[arin-ppml] [Fwd: Draft Policy 2011-5: Shared Transition Space for IPv4 Address Extension]

Joel Jaeggli joelja at bogus.com
Mon Feb 21 21:24:10 EST 2011

On 2/21/11 5:37 PM, Owen DeLong wrote:
> RFC-1918 is not an option because it overlaps space in use by the end
> users for their local area networks.

So you say, I say you have the choice between two support problems, one
which you don't have presently but many isps the wold over contend with
every day.

> It may not invalidate their use, but, it
> does make it impracticable from a service provider perspective. 

This is an opinion, not a fact. It is a fact that collisions between the
external address assigned and the internal addresses utilized will
render some percentage of cpe inoperable. By some accounts the amount of
cpe that both have that problem, and will be numbered in such a fashion
thereby forming the union that causes that problem is a fraction of the
total population.

> Definitely
> much better to look for an un-advertised range and squat there from a
> pragmatic perspective.

Not if an application, be it reliant on upnp, 6to4 or some other
mechanism for leveraging the external address assumes the external
address on the cpe is global in scope.

The assumption that an unadvertised range will in fact remain so, has
been repeatedly and routinely proven to be false and ISPs that have done
that do so at their peril...

> This is explained if you read the proposal in its entirety.

I have, I also have read previous iterations of the proposal, both here,
in the APNIC region and in internet draft form at the IETF.

As a network operator I opposed the 127, not because because I believe
that there isn't a problem but because I believe that the proposed cure
is worse than the disease...

If you must hand out private scope addresses do so. triage  small
percentage of cpe that can't reach your gateways and move on.

At a minimum the proposal should acknowledge that we're trading one kind
of breakage (private scope v4 address) for another (presumed to be
public scope v4 address but actually private) and that alternative 4 is
in fact the thing that you don't want to do which is just use rfc 1918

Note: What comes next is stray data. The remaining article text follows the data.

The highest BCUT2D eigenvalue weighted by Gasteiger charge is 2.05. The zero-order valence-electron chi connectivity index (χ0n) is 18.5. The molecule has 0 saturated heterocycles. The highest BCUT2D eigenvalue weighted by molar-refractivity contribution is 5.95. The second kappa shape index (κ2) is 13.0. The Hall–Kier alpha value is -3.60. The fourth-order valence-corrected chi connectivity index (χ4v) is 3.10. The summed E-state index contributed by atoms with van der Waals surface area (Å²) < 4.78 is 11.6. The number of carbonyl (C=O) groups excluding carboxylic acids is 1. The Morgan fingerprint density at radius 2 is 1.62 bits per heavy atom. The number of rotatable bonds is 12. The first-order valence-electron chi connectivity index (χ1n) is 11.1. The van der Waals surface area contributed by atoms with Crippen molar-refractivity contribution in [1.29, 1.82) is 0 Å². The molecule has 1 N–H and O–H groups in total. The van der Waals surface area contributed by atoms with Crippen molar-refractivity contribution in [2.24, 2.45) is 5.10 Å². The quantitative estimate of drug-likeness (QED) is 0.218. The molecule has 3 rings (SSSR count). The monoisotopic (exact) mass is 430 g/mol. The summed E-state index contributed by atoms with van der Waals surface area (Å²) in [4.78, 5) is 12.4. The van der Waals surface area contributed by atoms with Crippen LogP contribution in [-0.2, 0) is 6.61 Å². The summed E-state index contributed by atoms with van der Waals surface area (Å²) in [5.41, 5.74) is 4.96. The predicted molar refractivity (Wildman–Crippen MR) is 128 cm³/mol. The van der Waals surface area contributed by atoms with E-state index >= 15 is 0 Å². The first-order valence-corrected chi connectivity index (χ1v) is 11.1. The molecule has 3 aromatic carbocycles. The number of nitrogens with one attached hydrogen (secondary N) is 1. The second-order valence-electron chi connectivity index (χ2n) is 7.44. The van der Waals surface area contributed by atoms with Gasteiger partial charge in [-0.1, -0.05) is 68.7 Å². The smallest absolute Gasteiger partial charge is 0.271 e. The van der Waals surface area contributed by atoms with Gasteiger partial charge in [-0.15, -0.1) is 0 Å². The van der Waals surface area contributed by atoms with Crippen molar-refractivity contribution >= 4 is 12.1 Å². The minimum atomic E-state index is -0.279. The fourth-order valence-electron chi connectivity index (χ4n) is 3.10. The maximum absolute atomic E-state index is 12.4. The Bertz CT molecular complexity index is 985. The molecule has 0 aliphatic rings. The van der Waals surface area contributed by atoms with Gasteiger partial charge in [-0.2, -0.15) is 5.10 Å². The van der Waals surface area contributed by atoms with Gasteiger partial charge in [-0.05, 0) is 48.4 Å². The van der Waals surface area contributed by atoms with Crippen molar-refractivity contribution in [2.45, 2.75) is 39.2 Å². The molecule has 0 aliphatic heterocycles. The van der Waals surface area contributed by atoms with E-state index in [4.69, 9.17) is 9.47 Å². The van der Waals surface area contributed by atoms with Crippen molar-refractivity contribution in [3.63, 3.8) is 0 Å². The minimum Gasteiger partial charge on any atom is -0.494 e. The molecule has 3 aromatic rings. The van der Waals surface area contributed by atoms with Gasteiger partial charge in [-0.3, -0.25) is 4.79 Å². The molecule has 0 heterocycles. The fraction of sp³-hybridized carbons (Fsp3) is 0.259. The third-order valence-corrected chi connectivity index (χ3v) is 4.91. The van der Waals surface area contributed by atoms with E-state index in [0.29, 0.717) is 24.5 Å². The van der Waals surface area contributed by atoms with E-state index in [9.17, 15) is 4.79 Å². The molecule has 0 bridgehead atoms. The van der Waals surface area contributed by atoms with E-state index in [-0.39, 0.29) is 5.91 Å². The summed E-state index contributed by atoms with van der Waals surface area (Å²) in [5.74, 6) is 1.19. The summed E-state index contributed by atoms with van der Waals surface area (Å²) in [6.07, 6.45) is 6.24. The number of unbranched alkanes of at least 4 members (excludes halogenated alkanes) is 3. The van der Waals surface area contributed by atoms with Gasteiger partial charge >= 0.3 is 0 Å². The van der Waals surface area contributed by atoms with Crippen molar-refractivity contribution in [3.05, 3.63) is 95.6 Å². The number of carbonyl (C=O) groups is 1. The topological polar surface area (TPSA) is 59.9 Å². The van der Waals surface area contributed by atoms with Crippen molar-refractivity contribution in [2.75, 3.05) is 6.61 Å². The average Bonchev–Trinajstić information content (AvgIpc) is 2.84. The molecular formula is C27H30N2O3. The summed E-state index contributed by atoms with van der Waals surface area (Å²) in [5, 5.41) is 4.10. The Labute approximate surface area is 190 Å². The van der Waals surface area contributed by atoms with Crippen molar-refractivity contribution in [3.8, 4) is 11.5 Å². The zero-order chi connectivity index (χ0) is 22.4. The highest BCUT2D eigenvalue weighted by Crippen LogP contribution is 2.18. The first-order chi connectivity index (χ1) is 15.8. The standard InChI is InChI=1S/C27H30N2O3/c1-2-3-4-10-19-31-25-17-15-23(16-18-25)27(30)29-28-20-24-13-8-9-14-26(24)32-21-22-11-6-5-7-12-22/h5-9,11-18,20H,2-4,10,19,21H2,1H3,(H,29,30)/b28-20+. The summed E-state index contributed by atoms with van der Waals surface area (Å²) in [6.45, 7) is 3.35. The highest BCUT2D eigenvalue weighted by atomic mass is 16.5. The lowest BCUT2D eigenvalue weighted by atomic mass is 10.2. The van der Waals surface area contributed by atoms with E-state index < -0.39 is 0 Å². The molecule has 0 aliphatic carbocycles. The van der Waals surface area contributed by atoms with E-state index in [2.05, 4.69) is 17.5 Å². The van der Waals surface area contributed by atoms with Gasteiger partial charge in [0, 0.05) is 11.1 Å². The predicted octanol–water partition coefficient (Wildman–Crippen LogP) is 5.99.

and deal with those consequnces which are well understood...

> Owen
> On Feb 21, 2011, at 4:58 PM, Joel Jaeggli wrote:
>> The following statement from 2011-5 is incorrect or at a minimum chooses
>> to deliberately rule out one option.
>>> Service providers are currently presented with three options for
>>> obtaining sufficient IPv4 address space for NAT444/IPv4 extension
>>> deployments: (1) Request allocations under the NRPM; (2) share address
>>> space with other providers (this proposal); or (3) use address space
>>> allocated to another entity (i.e. ‘squat’).  Of the three options,
>>> option 2 (this proposal) is preferable, as it will minimize the number
>>> of addresses used for IPv4 extension deployments while preserving the
>>> authority of IANA and RIRs.
>> Which is use RFC 1918 space. The fact that there are conflicts with
>> addresses used in gateways in no way invalidates the suitability of
>> private scope ip addresses for use in a private scope. Creating new
>> private scope ranges which gateways do not treat as such has it's own
>> liabilities and at a minimum that needs to be acknowledged and balanced
>> against threat of collisions.
>> joel
>> _______________________________________________
>> You are receiving this message because you are subscribed to
>> the ARIN Public Policy Mailing List (ARIN-PPML at arin.net).
>> Unsubscribe or manage your mailing list subscription at:
>> http://lists.arin.net/mailman/listinfo/arin-ppml
>> Please contact info at arin.net if you experience any issues.

More information about the ARIN-PPML mailing list